Today (30 March, 2017), the government publishes its consultation on primary assessment in England. You can find the full consultation here.
Russell Hobby, general secretary of school leaders’ union NAHT said: “This consultation is the result of months of detailed talks between education unions and the Department for Education. We appreciate the engagement of the Secretary of State with the concerns of school leaders. The government has listened to many of the principles and recommendations contained in NAHT’s independent Assessment Review Group Report. There’s more to be accomplished but we’ve made good progress from where we were a year ago."
Mr Hobby continued: “We welcome the government's proposal to move away from the ‘secure fit’ approach to the teacher assessment of writing and to review the assessment framework to make sure there’s a balance between the creative and technical aspects of writing. ‘Best fit’ is a better way to assess pupil’s writing. This must happen in the next academic year and will mean a much fairer system of assessment for all children.
“The possibility of ending Key Stage 1 SATs is good news. This creates the time and space in a pupil’s primary years for teachers to focuson teaching rather than on high stakes assessment. It will properly reward early intervention and it will reduce workload. Overall, minimising the number of high stakes tests is the right way to go. This will help every school to deliver a rich educational experience for all children.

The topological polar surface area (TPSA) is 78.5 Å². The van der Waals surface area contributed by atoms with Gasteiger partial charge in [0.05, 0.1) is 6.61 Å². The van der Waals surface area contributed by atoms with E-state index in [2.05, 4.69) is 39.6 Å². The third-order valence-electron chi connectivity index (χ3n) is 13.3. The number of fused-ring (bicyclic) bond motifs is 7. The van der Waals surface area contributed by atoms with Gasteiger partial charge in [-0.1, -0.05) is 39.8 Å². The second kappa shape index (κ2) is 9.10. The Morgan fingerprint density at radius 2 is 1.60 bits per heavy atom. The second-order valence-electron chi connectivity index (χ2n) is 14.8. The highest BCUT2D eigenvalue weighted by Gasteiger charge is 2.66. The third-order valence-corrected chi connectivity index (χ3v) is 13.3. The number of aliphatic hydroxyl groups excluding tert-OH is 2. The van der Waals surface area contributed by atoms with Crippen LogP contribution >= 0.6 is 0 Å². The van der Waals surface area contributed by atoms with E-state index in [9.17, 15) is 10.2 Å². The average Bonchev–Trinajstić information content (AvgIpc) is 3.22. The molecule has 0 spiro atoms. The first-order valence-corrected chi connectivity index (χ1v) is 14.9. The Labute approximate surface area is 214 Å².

“The consultation proposes replacing the Key Stage 1 SATs with a properly designed assessment in reception in order to create a baseline for a progress measure. NAHT support this approach as long as this is not a high stakes assessment for pupil or school. It could more fairly reflect the challenges faced by different schools. And it is possible to design it to avoid predicting or tracking individual pupil performance from such a young age.
“Where we believe that the consultation does not go far enough we will say so, and we will continue to point out flaws in the government’s approach. Statutory times tables tests in Year 6 in particular are a mistake and will distort teaching.
NAHT deputy general secretary, Nick Brook, co-author of the Assessment Review Group report, said: “The success of any new assessment system depends on breaking the troubled link between testing and punitive accountability. Unless we address the worst aspects of the current accountability system, including acceptance of the inherent limitations of data, even the most sensible assessment arrangements will become skewed. Where challenges exist, we need to replace a presumption of failure with an expectation of support.
“Assessment remains a vital part of school activity and our hope is that, after several difficult years, but thanks to some really constructive recent talks with the DfE, we are now moving towards a system that teachers, parents and pupils can have faith in.”